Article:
For those of you yet to get into podcasting, I couldn’t recommend it more highly. Though it’s not exactly mainstream yet, the ability to donload free content of your choice is incredible.
There is an amazing growth of in Blogs (Technorati is calling it at 26.4 million now, up 5.7 million since I started this blog). And there’s also a huge increase in the number of podcasts too – some sources say that the number of podcasts is on its way to the one million mark.
Inevitably, as the podcast phenomenon grows, businesses big and small will no doubt try to cash in. But is there a business model for podcasting? Afterall, we are now used to the idea of podcasts being free. I can only imagine that podcast listeners would be very reluctant to start paying for podcasts. Advertising and ad revenue doesn’t count – the whole notion of podcasting is that it’s a commercial free environment. Created by anyone and about anything. That’s the beauty of it.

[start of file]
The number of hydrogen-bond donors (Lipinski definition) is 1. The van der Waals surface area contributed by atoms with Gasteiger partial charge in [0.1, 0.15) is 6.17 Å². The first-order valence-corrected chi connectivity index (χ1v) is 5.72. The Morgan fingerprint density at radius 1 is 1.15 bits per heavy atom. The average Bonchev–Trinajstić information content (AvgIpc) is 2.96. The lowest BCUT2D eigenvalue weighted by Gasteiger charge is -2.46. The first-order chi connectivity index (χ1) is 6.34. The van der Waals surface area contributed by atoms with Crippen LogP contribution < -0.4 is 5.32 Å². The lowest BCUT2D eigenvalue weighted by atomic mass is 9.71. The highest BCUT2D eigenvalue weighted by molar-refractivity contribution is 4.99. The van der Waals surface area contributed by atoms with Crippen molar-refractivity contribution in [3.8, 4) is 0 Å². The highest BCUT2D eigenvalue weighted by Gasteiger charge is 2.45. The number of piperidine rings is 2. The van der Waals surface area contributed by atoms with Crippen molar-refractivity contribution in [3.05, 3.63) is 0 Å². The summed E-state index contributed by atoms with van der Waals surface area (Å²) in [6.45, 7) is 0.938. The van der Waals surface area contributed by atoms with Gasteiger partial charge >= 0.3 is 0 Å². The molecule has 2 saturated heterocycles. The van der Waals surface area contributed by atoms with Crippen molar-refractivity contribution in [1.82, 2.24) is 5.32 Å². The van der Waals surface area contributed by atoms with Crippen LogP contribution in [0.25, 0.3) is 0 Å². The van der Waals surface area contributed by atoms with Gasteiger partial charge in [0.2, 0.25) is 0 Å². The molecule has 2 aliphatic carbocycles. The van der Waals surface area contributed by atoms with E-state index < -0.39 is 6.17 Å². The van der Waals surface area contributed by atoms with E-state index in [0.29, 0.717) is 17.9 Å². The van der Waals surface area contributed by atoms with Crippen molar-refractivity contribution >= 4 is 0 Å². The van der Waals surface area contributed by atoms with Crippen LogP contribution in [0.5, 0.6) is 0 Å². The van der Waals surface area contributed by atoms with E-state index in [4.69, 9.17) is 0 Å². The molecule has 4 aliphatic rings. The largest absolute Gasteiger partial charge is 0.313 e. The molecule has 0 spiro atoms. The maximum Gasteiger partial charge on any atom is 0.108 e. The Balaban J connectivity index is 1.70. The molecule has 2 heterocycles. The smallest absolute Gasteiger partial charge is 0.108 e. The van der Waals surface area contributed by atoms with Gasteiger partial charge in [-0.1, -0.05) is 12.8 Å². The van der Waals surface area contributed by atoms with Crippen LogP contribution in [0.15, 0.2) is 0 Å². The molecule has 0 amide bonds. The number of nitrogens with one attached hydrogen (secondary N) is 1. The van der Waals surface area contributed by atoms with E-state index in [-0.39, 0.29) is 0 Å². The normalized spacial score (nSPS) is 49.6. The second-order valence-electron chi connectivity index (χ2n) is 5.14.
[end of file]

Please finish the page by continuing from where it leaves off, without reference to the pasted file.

So how can you make money from podcasting, if at all?
Matt and Jon from Bind Inc, the guys behind the Cubicle Escape Pod podcast have coined the term “Modcasting”. Modcasting allows we the podcast listener to have their own customised podcast, based on segments of a show that they opt to hear. It seems like a simple idea, but a great one.
Once you can personalise podcast content, you can begin charging for it. Here are just a few examples I can think of that modcast technology could be used for:
- An independent music retailer could launch a monthly music modcast. Users could specify what genres of music they like, and recieve their very own podcast to hear new music releases within those genres.
- A news provider could create personalised audio news reports – news content targeted toward the listeners’ interests, preferences and even geographic location, etc etc.
- A travel company like Lonely Planet could provide travellers with up-to-date information about the places they are visiting, including top visitor attractions, accomodation trips, tourist traps and the like.
And I’m sure you could all think of many more.
I strongly believe that delivering personalised content on a podcast would be a valid way to start charging for that content. I can easily imagine that people would pay for their very own radio show.
To be honest I’m surprised that there hasn’t been much hype about modcasting. At a time when no-one has suggested a plausible way to make money from podcasting, modcasting seems the obvious one.